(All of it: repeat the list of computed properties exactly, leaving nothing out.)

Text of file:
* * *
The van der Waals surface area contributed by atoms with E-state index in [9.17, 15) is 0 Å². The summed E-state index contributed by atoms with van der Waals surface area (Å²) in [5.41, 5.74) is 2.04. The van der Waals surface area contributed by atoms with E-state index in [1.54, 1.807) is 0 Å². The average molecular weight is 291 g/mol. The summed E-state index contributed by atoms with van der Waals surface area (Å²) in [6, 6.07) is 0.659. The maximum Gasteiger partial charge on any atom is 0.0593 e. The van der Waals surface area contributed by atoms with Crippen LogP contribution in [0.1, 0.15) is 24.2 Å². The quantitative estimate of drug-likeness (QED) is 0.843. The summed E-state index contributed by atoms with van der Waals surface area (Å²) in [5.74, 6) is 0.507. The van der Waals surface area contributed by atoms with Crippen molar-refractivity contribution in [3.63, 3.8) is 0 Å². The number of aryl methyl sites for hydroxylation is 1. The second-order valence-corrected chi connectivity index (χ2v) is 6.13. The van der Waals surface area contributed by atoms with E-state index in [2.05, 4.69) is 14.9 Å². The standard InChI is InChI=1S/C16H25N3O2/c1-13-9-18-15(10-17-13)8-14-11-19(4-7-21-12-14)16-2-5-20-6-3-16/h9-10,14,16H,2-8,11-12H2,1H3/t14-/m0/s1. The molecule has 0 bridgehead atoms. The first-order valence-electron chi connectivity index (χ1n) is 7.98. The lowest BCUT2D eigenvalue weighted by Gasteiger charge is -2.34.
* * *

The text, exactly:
The van der Waals surface area contributed by atoms with E-state index in [9.17, 15) is 0 Å². The summed E-state index contributed by atoms with van der Waals surface area (Å²) in [5.41, 5.74) is 2.04. The van der Waals surface area contributed by atoms with E-state index in [1.54, 1.807) is 0 Å². The average molecular weight is 291 g/mol. The summed E-state index contributed by atoms with van der Waals surface area (Å²) in [6, 6.07) is 0.659. The maximum Gasteiger partial charge on any atom is 0.0593 e. The van der Waals surface area contributed by atoms with Crippen LogP contribution in [0.1, 0.15) is 24.2 Å². The quantitative estimate of drug-likeness (QED) is 0.843. The summed E-state index contributed by atoms with van der Waals surface area (Å²) in [5.74, 6) is 0.507. The van der Waals surface area contributed by atoms with Crippen molar-refractivity contribution in [3.63, 3.8) is 0 Å². The number of aryl methyl sites for hydroxylation is 1. The second-order valence-corrected chi connectivity index (χ2v) is 6.13. The van der Waals surface area contributed by atoms with E-state index in [2.05, 4.69) is 14.9 Å². The standard InChI is InChI=1S/C16H25N3O2/c1-13-9-18-15(10-17-13)8-14-11-19(4-7-21-12-14)16-2-5-20-6-3-16/h9-10,14,16H,2-8,11-12H2,1H3/t14-/m0/s1. The molecule has 0 bridgehead atoms. The first-order valence-electron chi connectivity index (χ1n) is 7.98. The lowest BCUT2D eigenvalue weighted by Gasteiger charge is -2.34.